But all 13 states have residual sovereign rights. These sovereign rights may be limited by the Federal Constitution; but they still exist.

This is what Malaysia is. 

Monday, September 12, 2011

British Malaya: Balik ke pangkal jalan

Better hit the iron on the anvil while the metal is still hot. In this instance, the hot topic is our history involving the role of the British. As with all things historical, one must approach the matter with full objectivity and free oneself as far as reasonably possible from the taint of bias.

We are fortunate to have reprints of the source documents from which the British sought and obtained a legitimate legal presence in Peninsular Malaysia. 

Among the more significant treaties entered into between the British and the Malay Rulers was the Treaty of Pangkor that was signed in 1874. The preamble to the Treaty is an interesting read-

Whereas, a state of anarchy exists in the Kingdom of Perak owing to the want of settled government in the Country, and no efficient power exists for the protection of the people and for securing to them the fruits of their industry, and,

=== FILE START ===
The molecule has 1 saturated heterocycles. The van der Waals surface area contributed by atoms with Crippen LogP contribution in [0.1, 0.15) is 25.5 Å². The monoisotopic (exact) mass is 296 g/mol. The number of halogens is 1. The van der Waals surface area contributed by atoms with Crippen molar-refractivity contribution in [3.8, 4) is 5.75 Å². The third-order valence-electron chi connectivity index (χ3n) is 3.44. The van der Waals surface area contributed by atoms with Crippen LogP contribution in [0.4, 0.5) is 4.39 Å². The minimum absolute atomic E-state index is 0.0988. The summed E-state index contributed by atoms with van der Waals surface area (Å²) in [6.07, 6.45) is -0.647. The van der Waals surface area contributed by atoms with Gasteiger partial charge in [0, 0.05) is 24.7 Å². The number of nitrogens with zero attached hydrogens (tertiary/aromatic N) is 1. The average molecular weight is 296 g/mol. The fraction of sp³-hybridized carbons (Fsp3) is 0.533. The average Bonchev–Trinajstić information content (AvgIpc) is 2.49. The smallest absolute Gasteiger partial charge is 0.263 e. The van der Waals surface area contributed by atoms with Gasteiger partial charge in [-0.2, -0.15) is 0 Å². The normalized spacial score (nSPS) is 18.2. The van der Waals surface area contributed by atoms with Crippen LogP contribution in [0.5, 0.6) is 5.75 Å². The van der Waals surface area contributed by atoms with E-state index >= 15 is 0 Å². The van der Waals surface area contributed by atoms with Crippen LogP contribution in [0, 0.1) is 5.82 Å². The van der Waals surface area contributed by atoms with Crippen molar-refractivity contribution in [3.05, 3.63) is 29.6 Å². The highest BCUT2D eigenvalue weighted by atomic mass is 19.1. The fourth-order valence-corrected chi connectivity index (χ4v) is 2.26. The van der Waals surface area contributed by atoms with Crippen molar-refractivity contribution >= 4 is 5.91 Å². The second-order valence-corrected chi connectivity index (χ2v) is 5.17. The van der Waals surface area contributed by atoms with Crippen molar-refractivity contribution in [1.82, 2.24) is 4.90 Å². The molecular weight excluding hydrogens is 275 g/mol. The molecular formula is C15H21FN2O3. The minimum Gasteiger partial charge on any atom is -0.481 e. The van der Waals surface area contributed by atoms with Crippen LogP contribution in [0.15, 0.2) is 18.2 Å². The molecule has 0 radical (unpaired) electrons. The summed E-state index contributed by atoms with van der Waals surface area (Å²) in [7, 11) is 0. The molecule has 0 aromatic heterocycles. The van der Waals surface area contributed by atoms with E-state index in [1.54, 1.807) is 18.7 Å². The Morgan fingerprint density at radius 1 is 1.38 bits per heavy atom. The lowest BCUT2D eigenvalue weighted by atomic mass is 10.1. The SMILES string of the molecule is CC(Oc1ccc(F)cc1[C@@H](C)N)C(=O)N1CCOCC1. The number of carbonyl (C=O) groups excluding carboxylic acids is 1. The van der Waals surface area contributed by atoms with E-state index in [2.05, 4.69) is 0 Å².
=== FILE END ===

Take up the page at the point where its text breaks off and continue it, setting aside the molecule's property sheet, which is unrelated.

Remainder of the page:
Whereas, large numbers of Chinese are employed and large sums of money invested in Tin mining in Perak by British subjects and others residing in Her Majesty's Possessions, and the said mines and property are not adequately protected, and piracy, murder and arson are rife in the said country, whereby British trade and interests greatly suffer, and the peace and good order of the neighbouring British Settlements are sometimes menaced, and,

Whereas, certain Chiefs for the time being of the said Kingdom of Perak have stated their inability to cope with the present difficulties, and together with those interested in the industry of the country have requested assistance, and,